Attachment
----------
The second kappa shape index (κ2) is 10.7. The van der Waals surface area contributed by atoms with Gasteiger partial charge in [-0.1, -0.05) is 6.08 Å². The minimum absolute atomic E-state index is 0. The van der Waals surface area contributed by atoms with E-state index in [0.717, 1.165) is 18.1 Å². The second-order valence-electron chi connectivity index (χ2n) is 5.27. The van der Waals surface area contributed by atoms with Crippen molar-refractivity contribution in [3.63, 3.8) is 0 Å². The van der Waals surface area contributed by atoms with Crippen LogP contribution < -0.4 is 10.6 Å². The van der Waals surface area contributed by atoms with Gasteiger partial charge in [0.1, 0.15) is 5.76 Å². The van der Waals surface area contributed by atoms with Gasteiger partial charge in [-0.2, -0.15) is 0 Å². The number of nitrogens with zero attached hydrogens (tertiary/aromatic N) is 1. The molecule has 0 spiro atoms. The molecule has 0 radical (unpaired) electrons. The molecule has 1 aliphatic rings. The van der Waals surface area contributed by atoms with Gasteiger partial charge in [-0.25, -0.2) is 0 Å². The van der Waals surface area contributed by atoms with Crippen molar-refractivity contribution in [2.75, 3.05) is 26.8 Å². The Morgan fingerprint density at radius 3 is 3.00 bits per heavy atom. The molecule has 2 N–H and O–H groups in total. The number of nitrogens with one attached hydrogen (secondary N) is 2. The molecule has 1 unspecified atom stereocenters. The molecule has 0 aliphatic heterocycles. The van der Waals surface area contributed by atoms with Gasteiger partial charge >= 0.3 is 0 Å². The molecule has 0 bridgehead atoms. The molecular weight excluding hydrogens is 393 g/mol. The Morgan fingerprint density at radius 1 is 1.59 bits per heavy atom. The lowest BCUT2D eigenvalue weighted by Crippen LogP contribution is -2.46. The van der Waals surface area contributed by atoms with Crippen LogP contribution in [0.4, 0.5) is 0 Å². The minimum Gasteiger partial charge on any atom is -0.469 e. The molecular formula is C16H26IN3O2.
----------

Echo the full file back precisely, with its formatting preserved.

The second kappa shape index (κ2) is 10.7. The van der Waals surface area contributed by atoms with Gasteiger partial charge in [-0.1, -0.05) is 6.08 Å². The minimum absolute atomic E-state index is 0. The van der Waals surface area contributed by atoms with E-state index in [0.717, 1.165) is 18.1 Å². The second-order valence-electron chi connectivity index (χ2n) is 5.27. The van der Waals surface area contributed by atoms with Crippen molar-refractivity contribution in [3.63, 3.8) is 0 Å². The van der Waals surface area contributed by atoms with Crippen LogP contribution < -0.4 is 10.6 Å². The van der Waals surface area contributed by atoms with Gasteiger partial charge in [0.1, 0.15) is 5.76 Å². The van der Waals surface area contributed by atoms with Gasteiger partial charge in [-0.2, -0.15) is 0 Å². The number of nitrogens with zero attached hydrogens (tertiary/aromatic N) is 1. The molecule has 0 spiro atoms. The molecule has 0 radical (unpaired) electrons. The molecule has 1 aliphatic rings. The van der Waals surface area contributed by atoms with Gasteiger partial charge in [-0.25, -0.2) is 0 Å². The van der Waals surface area contributed by atoms with Crippen molar-refractivity contribution in [2.75, 3.05) is 26.8 Å². The Morgan fingerprint density at radius 3 is 3.00 bits per heavy atom. The molecule has 2 N–H and O–H groups in total. The number of nitrogens with one attached hydrogen (secondary N) is 2. The molecule has 1 unspecified atom stereocenters. The molecule has 0 aliphatic heterocycles. The van der Waals surface area contributed by atoms with Gasteiger partial charge >= 0.3 is 0 Å². The molecule has 0 bridgehead atoms. The molecular weight excluding hydrogens is 393 g/mol. The Morgan fingerprint density at radius 1 is 1.59 bits per heavy atom. The lowest BCUT2D eigenvalue weighted by Crippen LogP contribution is -2.46. The van der Waals surface area contributed by atoms with Crippen LogP contribution in [0.4, 0.5) is 0 Å². The minimum Gasteiger partial charge on any atom is -0.469 e. The molecular formula is C16H26IN3O2.